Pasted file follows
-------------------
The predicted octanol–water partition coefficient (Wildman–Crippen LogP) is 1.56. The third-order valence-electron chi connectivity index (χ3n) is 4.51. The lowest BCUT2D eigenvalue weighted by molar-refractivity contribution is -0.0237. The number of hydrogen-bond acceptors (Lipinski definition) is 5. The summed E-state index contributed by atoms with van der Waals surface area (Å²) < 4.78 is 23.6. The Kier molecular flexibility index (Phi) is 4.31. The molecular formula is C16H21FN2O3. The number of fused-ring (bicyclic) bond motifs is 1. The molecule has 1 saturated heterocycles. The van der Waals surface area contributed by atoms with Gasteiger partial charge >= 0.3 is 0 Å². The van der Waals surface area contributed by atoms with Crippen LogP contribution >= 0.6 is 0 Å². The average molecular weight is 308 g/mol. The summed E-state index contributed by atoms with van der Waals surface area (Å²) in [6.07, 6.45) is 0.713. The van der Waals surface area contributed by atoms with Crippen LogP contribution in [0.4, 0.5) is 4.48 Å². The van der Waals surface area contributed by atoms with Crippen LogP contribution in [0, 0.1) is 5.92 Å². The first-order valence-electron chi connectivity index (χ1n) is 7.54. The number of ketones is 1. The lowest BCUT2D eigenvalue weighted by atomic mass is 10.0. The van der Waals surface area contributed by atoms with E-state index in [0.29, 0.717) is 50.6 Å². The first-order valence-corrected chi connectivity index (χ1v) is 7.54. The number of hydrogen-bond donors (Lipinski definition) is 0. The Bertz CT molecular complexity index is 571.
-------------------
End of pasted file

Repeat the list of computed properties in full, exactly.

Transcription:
The predicted octanol–water partition coefficient (Wildman–Crippen LogP) is 1.56. The third-order valence-electron chi connectivity index (χ3n) is 4.51. The lowest BCUT2D eigenvalue weighted by molar-refractivity contribution is -0.0237. The number of hydrogen-bond acceptors (Lipinski definition) is 5. The summed E-state index contributed by atoms with van der Waals surface area (Å²) < 4.78 is 23.6. The Kier molecular flexibility index (Phi) is 4.31. The molecular formula is C16H21FN2O3. The number of fused-ring (bicyclic) bond motifs is 1. The molecule has 1 saturated heterocycles. The van der Waals surface area contributed by atoms with Gasteiger partial charge >= 0.3 is 0 Å². The van der Waals surface area contributed by atoms with Crippen LogP contribution >= 0.6 is 0 Å². The average molecular weight is 308 g/mol. The summed E-state index contributed by atoms with van der Waals surface area (Å²) in [6.07, 6.45) is 0.713. The van der Waals surface area contributed by atoms with Crippen LogP contribution in [0.4, 0.5) is 4.48 Å². The van der Waals surface area contributed by atoms with Crippen LogP contribution in [0, 0.1) is 5.92 Å². The first-order valence-electron chi connectivity index (χ1n) is 7.54. The number of ketones is 1. The lowest BCUT2D eigenvalue weighted by atomic mass is 10.0. The van der Waals surface area contributed by atoms with E-state index in [0.29, 0.717) is 50.6 Å². The first-order valence-corrected chi connectivity index (χ1v) is 7.54. The number of hydrogen-bond donors (Lipinski definition) is 0. The Bertz CT molecular complexity index is 571.